Zach: You know, they certainly have the capacity, blast furnace-wise. It would be a change of direction from where they're currently trading pig iron domestically, of course, but it seems more opportunistic than anything else, just because of the way...A, you know, freight-wise, it's something that they have to massively overcome. It's not easy to get to New Orleans from most of the Chinese ports. But I think, B, their focus, obviously, is just very different. It seems like when prices are at $900 a ton, most people who have excess pig iron capacity are willing to sell, and that just happens to include a lot of China, because they do.

It's...alternatives like Brazil, domestic pig iron is kind of being talked about, so I think, like you said it, while it gets less clear over time, it also looks more clear in certain respects that, though the traditional sources like Brazil, or maybe sourcing domestically, are probably gonna come into light, or the low-copper shred that's now being kind of really forcefully pushed, or, you know, discussed by mills here, is gonna become more attractive, given logistics, and where China is at for their own production. If that makes sense.

Blake: Yeah, totally. I mean, and I think one of the other kind of things that's been discussed, you know, kind of quietly, and then Cleveland Cliffs' CEO loudly proclaimed it on their earnings call, just this week, about the potential for transshipment of Russian pig iron via other countries, to make it into the United States, to kind of skirt some of these risk factors that might keep mills from buying that tonnage. You know, I think he raised a couple of points, including the U.S. revoked the most favored nation status of Russia, which, for some commodities, dramatically increased the price for tariffs. I mean, the magnesium went up [crosstalk 00:08:53]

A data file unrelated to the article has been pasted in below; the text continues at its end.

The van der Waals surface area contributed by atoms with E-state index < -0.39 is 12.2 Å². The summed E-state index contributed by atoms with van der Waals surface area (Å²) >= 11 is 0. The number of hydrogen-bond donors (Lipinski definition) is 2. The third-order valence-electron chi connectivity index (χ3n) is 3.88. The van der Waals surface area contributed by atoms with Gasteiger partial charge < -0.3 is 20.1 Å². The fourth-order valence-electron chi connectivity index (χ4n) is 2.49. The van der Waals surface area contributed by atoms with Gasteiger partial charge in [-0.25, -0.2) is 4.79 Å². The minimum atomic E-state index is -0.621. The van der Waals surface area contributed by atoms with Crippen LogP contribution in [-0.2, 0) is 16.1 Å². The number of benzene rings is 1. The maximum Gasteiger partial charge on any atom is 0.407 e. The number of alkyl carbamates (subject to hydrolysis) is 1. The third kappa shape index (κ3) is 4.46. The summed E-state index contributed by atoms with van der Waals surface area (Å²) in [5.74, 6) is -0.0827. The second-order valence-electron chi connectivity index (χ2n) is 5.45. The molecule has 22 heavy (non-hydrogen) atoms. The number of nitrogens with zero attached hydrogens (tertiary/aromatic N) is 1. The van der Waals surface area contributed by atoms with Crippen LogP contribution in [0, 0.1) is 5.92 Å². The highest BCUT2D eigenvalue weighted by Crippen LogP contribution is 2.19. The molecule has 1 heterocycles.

Zach: Yes.

Blake: ...you know, doubled basically. But, you know, it was only a dollar a ton for pig iron, so he was kind of calling it out for being kind of based on dated trade policies. But also, he pretty overtly said that they're fully expecting pig iron to be routed via other countries, including China, India, and Brazil, which I think it's gonna be something pretty fascinating to watch in terms of volume-wise. It seems like it would be very hard to track, considering Brazil exports millions of tons of pig iron a year itself. But I think it speaks to a larger issue that people are searching under every rock to find iron in this environment, and could [inaudible 00:09:39] with potential people could get up to some creative kind of workarounds here, to at least legally import this stuff.

Zach: Yeah. I mean it's something that immediately spiked, I think, on people's radar, post, you know, invasion, how this was gonna get sorted out, and there's no doubt that, I think, domestic consumers would prefer to have Russia as an available opportunity for them to buy pig iron from, especially as new capacity adds are coming online. The U.S. is set to add, I think it was over 15 million short tons of total capacity, and I think something like 10 million tons of which were gonna be sheet, so that's a lot more EAF...sorry, prime and clean iron unit intensive. And so they're going to need more pig iron respectively, and so it's a problem that's only gonna get worse from that point of view.